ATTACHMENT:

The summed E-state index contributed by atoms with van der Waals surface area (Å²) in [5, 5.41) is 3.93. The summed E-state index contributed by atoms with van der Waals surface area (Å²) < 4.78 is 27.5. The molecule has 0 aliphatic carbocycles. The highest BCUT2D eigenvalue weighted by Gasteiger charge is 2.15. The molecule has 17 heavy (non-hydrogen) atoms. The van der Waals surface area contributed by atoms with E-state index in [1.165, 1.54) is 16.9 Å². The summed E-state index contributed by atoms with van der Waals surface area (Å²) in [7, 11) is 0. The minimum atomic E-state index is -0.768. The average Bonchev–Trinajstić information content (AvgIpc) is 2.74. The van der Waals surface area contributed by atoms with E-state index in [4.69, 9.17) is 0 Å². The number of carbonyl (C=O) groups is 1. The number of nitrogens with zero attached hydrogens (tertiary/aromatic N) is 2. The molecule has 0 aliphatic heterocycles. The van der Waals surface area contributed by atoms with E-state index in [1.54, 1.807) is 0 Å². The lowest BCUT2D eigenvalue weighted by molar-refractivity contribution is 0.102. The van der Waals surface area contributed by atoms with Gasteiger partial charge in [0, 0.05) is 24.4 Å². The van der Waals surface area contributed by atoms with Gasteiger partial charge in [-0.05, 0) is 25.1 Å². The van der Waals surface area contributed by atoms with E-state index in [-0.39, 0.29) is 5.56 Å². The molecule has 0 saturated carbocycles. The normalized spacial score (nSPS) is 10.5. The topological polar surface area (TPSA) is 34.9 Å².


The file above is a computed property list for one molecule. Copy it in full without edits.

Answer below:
The summed E-state index contributed by atoms with van der Waals surface area (Å²) in [5, 5.41) is 3.93. The summed E-state index contributed by atoms with van der Waals surface area (Å²) < 4.78 is 27.5. The molecule has 0 aliphatic carbocycles. The highest BCUT2D eigenvalue weighted by Gasteiger charge is 2.15. The molecule has 17 heavy (non-hydrogen) atoms. The van der Waals surface area contributed by atoms with E-state index in [1.165, 1.54) is 16.9 Å². The summed E-state index contributed by atoms with van der Waals surface area (Å²) in [7, 11) is 0. The minimum atomic E-state index is -0.768. The average Bonchev–Trinajstić information content (AvgIpc) is 2.74. The van der Waals surface area contributed by atoms with E-state index in [4.69, 9.17) is 0 Å². The number of carbonyl (C=O) groups is 1. The number of nitrogens with zero attached hydrogens (tertiary/aromatic N) is 2. The molecule has 0 aliphatic heterocycles. The van der Waals surface area contributed by atoms with E-state index in [1.54, 1.807) is 0 Å². The lowest BCUT2D eigenvalue weighted by molar-refractivity contribution is 0.102. The van der Waals surface area contributed by atoms with Gasteiger partial charge in [0, 0.05) is 24.4 Å². The van der Waals surface area contributed by atoms with Gasteiger partial charge in [-0.05, 0) is 25.1 Å². The van der Waals surface area contributed by atoms with E-state index in [-0.39, 0.29) is 5.56 Å². The molecule has 0 saturated carbocycles. The normalized spacial score (nSPS) is 10.5. The topological polar surface area (TPSA) is 34.9 Å².